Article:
I'm not super familiar with Juan Doe's artwork, but anytime I hear the words "one person horror anthology" my ears perk up. Especially when it's being published by Aftershock, whose quality ratio is one of the best of the current smaller publishers, especially for horror. This is billed as "four terrifying stories rooted in a cosmic game of twisted karma and phantasmagoric terror" which sounds pretty cool to me. They all appear to have a sci-fi bent to the horror, too, including multiple stories involving the solar system, the ISS and more. I poked around for some previews and the coloring looks unworldly, which should be perfect for a book like this. Can't wait to see what "excommunicating a member of the 'nine' planets" is in reference too, which was the piece of the PR that really hooked me. I try hard to find "under the radar" books like this, which from all accounts looks right in my wheelhouse.

The EC Archives: The Vault of Horror Volume 2 TPB by Various Creators, published by Dark Horse (originally EC)
Dark Horse continues its run of reprinting these awesome old horror books in affordable paperbacks that are battling to take over my limited shelf space. This time around, we've got issues 18-23 of the Vault of Horror, featuring colors adapted from Marie Severin's originals. The creators are, as always, a murder's row from the time period: Johnny Craig, Jack Davis, Bill Gaines, Al Feldstein, and even a few Ray Bradbury adaptations! These are comics free from expectations which makes them so much fun, warts, modern-day winces, and all. I still prefer to let the pictures and dialog tell the stories over the captions, but no matter how you slice it, these comics have striking visuals that we're very lucky have made it into the modern era in such great presentations.

Sean’s Pick:

Past the Last Mountain #3 by Paul Allor & Louie Joyce and published by Comics Experience Publishing
Past the Last Mountain is one of the more creative works of fiction from the last several years that begs the question: how hadn’t I already thought of that?! Story takes place in a world post-war; a war between human and creature. Now, all goblins, dragons, fauns, gnomes, fairies and griffins live in captivity under strict surveillance of the human victors. As we travel the hillside and wooded forests with three escapees, relationship between man and creature disentangle into a slightly more complex hierarchy than the humans forced upon the creatures after wars-end. Our escapees, a faun, a dragon and a troll boy, continue their journey to Dragon Lake away from their imprisonment. (Refer to issue #1 for how the prison break occurred).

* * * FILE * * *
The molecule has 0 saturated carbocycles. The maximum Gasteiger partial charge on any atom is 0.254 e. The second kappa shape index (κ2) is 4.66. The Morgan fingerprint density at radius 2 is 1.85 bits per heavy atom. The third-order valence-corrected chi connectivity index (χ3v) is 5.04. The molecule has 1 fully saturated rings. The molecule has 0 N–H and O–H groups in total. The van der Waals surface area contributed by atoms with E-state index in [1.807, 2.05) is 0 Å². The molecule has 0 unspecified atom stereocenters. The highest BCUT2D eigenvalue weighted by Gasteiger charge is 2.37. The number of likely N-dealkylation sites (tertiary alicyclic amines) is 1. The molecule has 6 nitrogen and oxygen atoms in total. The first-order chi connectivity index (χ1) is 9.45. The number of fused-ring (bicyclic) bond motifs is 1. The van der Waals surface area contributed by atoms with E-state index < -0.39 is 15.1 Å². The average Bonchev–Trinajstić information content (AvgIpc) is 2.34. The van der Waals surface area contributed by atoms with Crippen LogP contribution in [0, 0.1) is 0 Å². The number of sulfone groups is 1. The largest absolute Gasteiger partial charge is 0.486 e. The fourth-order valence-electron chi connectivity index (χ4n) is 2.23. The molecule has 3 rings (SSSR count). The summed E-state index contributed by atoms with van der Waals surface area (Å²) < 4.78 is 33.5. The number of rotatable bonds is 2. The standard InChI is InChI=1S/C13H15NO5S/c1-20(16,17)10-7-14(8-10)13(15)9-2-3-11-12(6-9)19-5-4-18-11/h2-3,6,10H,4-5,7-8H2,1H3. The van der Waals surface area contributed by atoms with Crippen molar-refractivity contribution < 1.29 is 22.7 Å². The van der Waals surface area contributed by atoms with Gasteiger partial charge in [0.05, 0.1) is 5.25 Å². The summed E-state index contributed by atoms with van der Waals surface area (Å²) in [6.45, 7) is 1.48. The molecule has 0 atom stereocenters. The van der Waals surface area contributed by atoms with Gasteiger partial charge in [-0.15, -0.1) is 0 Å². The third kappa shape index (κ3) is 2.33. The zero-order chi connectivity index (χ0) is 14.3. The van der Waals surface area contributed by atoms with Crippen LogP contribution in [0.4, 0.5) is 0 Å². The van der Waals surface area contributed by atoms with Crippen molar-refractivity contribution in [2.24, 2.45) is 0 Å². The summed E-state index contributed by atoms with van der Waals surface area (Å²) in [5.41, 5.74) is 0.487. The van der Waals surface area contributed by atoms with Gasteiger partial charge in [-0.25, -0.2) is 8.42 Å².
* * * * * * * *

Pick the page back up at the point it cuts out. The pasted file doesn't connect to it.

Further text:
But is Dragon Lake even a real place? Troll-boy says so.

This third issue will bring the main human antagonist to a new level of desperation seeking help from the goblin cage in order to find the three escapees. What I enjoy moat about this story is that it speaks volumes about today’s geopolitical landscape, our differences, and how we gravitate toward our instinctual nature to congregate in tribes. The main story, drawn and colored by Louie Joyce, is a science fiction fantasy I did not know I needed until now. The second half of every issue features a handful of short stories pulled from moments during the war and drawn by guest artists. Some of the more intimate and touching moments of this series occur during these war stories as part of the back matter, while the momentum of narrative in the main story do the heavy lifting to keep this book 2022-relevant. Since this week’s issue is it’s penultimate, I foresee lots happening here. Find this one somehow. I’m having a blast reading it and I’d be surprised if it did not end up on my year’s end favorites list.